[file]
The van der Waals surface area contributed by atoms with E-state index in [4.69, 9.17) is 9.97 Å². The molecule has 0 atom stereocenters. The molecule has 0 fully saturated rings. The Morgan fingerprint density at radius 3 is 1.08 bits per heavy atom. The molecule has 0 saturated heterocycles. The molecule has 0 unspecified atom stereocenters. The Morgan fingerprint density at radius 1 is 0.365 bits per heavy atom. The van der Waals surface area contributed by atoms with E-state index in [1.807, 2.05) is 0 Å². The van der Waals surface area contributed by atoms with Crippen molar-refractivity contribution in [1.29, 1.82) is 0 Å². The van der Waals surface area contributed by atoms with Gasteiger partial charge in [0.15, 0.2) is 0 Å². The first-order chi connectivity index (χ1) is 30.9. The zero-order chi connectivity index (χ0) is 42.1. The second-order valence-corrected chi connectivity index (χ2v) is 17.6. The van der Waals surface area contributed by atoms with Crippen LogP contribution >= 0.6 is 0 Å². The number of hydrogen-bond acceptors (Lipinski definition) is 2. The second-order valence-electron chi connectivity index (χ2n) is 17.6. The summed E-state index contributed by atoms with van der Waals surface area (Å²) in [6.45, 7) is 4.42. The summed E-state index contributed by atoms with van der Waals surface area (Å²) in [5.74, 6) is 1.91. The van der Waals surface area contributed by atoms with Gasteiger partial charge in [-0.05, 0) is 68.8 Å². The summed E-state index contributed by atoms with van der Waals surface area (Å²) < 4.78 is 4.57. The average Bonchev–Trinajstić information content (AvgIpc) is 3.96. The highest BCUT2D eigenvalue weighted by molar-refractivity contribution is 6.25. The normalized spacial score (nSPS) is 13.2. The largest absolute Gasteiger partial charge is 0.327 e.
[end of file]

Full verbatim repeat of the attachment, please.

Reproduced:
The van der Waals surface area contributed by atoms with E-state index in [4.69, 9.17) is 9.97 Å². The molecule has 0 atom stereocenters. The molecule has 0 fully saturated rings. The Morgan fingerprint density at radius 3 is 1.08 bits per heavy atom. The molecule has 0 saturated heterocycles. The molecule has 0 unspecified atom stereocenters. The Morgan fingerprint density at radius 1 is 0.365 bits per heavy atom. The van der Waals surface area contributed by atoms with E-state index in [1.807, 2.05) is 0 Å². The van der Waals surface area contributed by atoms with Crippen molar-refractivity contribution in [1.29, 1.82) is 0 Å². The van der Waals surface area contributed by atoms with Gasteiger partial charge in [0.15, 0.2) is 0 Å². The first-order chi connectivity index (χ1) is 30.9. The zero-order chi connectivity index (χ0) is 42.1. The second-order valence-corrected chi connectivity index (χ2v) is 17.6. The van der Waals surface area contributed by atoms with Crippen LogP contribution >= 0.6 is 0 Å². The number of hydrogen-bond acceptors (Lipinski definition) is 2. The second-order valence-electron chi connectivity index (χ2n) is 17.6. The summed E-state index contributed by atoms with van der Waals surface area (Å²) in [6.45, 7) is 4.42. The summed E-state index contributed by atoms with van der Waals surface area (Å²) in [5.74, 6) is 1.91. The van der Waals surface area contributed by atoms with Gasteiger partial charge in [-0.05, 0) is 68.8 Å². The summed E-state index contributed by atoms with van der Waals surface area (Å²) < 4.78 is 4.57. The average Bonchev–Trinajstić information content (AvgIpc) is 3.96. The highest BCUT2D eigenvalue weighted by molar-refractivity contribution is 6.25. The normalized spacial score (nSPS) is 13.2. The largest absolute Gasteiger partial charge is 0.327 e.